How Long Should a Sermon Be?
The question came to me when I discovered Peggy Noonan’s On Speaking Well at a $5 book table. The very first piece of advice from the most famous of President Ronald Reagan’s spreechwriters? “No speech should last more than 20 minutes.” I remember all the sermons I’ve heard—and delivered—that have been way longer than that. And I wonder if Noonan’s advice should apply to sermons too. Her rationale:
Reagan . . . knew twenty minutes is more than enough time to say the biggest, most important thing in the world. The Gettysburg Address went three minutes or so, the Sermon on the Mount hardly more. It is usually and paradoxically true that the more important the message, the less time required to say it. I would add that . . . television has probably affected how people receive information. They are used to fifteen- or eighteen-minute pieces on 60 Minutes. . . . They are used to twelve-minute segments within the arc of [a TV] drama. . . . They are used to commercials interrupting the flow of thought. They are not used to watching forty- and fifty- and sixty-minute presentations without a break, and there is no reason to believe they want to get used to it. So keep in mind what Hubert Humphrey’s wife is said to have advised him: “Darling, for a speech to be immortal it need not be interminable.”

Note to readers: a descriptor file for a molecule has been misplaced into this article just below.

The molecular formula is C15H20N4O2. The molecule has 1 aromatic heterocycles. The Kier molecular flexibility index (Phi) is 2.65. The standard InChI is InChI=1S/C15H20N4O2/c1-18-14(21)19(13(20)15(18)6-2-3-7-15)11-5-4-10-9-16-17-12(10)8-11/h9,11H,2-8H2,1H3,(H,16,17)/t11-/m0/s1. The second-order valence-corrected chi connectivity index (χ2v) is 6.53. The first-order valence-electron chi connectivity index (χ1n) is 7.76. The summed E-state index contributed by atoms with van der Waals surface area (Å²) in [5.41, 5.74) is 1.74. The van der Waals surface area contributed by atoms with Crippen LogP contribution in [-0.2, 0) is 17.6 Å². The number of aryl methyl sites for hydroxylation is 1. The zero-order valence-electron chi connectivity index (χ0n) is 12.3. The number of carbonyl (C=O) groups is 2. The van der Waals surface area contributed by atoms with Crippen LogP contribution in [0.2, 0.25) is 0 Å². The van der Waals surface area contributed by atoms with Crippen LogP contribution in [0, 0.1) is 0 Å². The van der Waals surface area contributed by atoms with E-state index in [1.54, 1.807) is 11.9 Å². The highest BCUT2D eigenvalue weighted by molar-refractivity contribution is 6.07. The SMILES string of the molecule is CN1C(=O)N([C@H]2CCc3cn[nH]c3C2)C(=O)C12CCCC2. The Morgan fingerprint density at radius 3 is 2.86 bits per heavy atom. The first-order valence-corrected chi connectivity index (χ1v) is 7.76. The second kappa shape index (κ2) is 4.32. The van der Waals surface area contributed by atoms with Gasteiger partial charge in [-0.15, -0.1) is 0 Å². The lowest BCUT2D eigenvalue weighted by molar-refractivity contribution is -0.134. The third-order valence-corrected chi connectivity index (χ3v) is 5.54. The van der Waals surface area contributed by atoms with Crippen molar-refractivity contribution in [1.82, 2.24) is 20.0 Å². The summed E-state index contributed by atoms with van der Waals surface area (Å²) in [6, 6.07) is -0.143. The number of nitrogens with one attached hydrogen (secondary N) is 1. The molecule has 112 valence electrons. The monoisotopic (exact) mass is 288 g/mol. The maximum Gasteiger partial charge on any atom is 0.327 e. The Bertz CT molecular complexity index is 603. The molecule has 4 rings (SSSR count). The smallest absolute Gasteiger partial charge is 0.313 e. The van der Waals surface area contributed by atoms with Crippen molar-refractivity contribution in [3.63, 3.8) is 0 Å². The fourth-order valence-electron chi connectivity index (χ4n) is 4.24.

I posted Noonan’s advice on a blog I’ve started, and several readers (some of them at my request) offered their reaction.
Ben Cachiaras quoted John Stott: “Sermonettes make Christianettes.”
An anonymous commenter said limiting sermons to 20 minutes is just another sign of the church capitulating to culture.
Joe Grana, who teaches preachers at Pacific Christian College, Fullerton, California, tells his students not to go over 25-30 minutes, and for funerals he suggests 12 minutes.
Carl Kuhl, the young church planter with Mosaic Christian Church, Elkridge, Maryland, said, “I never heard Ronald Reagan make a speech, so his advice doesn’t mean much to me.” But he hastens to add, “I’d much rather people leave Mosaic thinking, I wish he would’ve kept going than I thought he’d never stop!”
Maybe Mike Shannon, practical ministries professor at Cincinnati (Ohio) Christian University, best summed up the issue: “Every sermon should at least seem like 20 minutes.”
What about you? Are the sermons you hear—or preach—the right length?
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